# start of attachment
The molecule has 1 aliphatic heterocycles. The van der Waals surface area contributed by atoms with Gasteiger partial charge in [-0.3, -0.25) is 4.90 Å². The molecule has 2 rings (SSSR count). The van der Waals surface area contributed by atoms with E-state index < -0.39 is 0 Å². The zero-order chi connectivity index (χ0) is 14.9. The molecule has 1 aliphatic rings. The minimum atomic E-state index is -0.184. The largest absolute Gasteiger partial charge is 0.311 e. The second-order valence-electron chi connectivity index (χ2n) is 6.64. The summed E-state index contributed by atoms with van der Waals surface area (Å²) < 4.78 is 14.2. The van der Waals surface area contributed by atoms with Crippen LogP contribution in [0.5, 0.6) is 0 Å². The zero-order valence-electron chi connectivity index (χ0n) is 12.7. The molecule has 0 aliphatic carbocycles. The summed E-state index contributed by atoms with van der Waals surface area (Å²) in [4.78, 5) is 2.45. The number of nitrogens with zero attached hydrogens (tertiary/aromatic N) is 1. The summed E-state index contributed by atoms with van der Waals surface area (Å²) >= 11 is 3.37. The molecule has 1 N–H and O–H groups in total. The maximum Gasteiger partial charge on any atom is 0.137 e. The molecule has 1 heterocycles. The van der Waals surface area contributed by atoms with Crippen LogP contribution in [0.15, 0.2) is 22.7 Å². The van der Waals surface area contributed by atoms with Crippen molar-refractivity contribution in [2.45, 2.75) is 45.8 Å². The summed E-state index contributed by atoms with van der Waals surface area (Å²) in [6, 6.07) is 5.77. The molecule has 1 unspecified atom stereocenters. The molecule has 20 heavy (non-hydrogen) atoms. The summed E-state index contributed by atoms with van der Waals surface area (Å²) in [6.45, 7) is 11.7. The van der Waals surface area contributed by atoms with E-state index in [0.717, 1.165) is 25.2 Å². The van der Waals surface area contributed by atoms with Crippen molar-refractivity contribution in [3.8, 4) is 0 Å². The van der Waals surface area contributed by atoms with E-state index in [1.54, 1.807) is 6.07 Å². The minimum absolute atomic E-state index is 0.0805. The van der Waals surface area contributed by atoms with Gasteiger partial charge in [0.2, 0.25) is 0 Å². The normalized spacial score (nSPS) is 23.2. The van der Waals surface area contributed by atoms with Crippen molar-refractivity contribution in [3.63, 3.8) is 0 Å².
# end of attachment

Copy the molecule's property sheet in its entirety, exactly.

The molecule has 1 aliphatic heterocycles. The van der Waals surface area contributed by atoms with Gasteiger partial charge in [-0.3, -0.25) is 4.90 Å². The molecule has 2 rings (SSSR count). The van der Waals surface area contributed by atoms with E-state index < -0.39 is 0 Å². The zero-order chi connectivity index (χ0) is 14.9. The molecule has 1 aliphatic rings. The minimum atomic E-state index is -0.184. The largest absolute Gasteiger partial charge is 0.311 e. The second-order valence-electron chi connectivity index (χ2n) is 6.64. The summed E-state index contributed by atoms with van der Waals surface area (Å²) < 4.78 is 14.2. The van der Waals surface area contributed by atoms with Crippen LogP contribution in [0.5, 0.6) is 0 Å². The zero-order valence-electron chi connectivity index (χ0n) is 12.7. The molecule has 0 aliphatic carbocycles. The summed E-state index contributed by atoms with van der Waals surface area (Å²) in [4.78, 5) is 2.45. The number of nitrogens with zero attached hydrogens (tertiary/aromatic N) is 1. The summed E-state index contributed by atoms with van der Waals surface area (Å²) >= 11 is 3.37. The molecule has 1 N–H and O–H groups in total. The maximum Gasteiger partial charge on any atom is 0.137 e. The molecule has 1 heterocycles. The van der Waals surface area contributed by atoms with Crippen LogP contribution in [0.15, 0.2) is 22.7 Å². The van der Waals surface area contributed by atoms with Crippen molar-refractivity contribution in [2.45, 2.75) is 45.8 Å². The summed E-state index contributed by atoms with van der Waals surface area (Å²) in [6, 6.07) is 5.77. The molecule has 1 unspecified atom stereocenters. The molecule has 20 heavy (non-hydrogen) atoms. The summed E-state index contributed by atoms with van der Waals surface area (Å²) in [6.45, 7) is 11.7. The van der Waals surface area contributed by atoms with E-state index in [0.717, 1.165) is 25.2 Å². The van der Waals surface area contributed by atoms with Crippen molar-refractivity contribution in [3.8, 4) is 0 Å². The van der Waals surface area contributed by atoms with E-state index in [1.54, 1.807) is 6.07 Å². The minimum absolute atomic E-state index is 0.0805. The van der Waals surface area contributed by atoms with Gasteiger partial charge in [0.2, 0.25) is 0 Å². The normalized spacial score (nSPS) is 23.2. The van der Waals surface area contributed by atoms with Crippen molar-refractivity contribution in [3.63, 3.8) is 0 Å².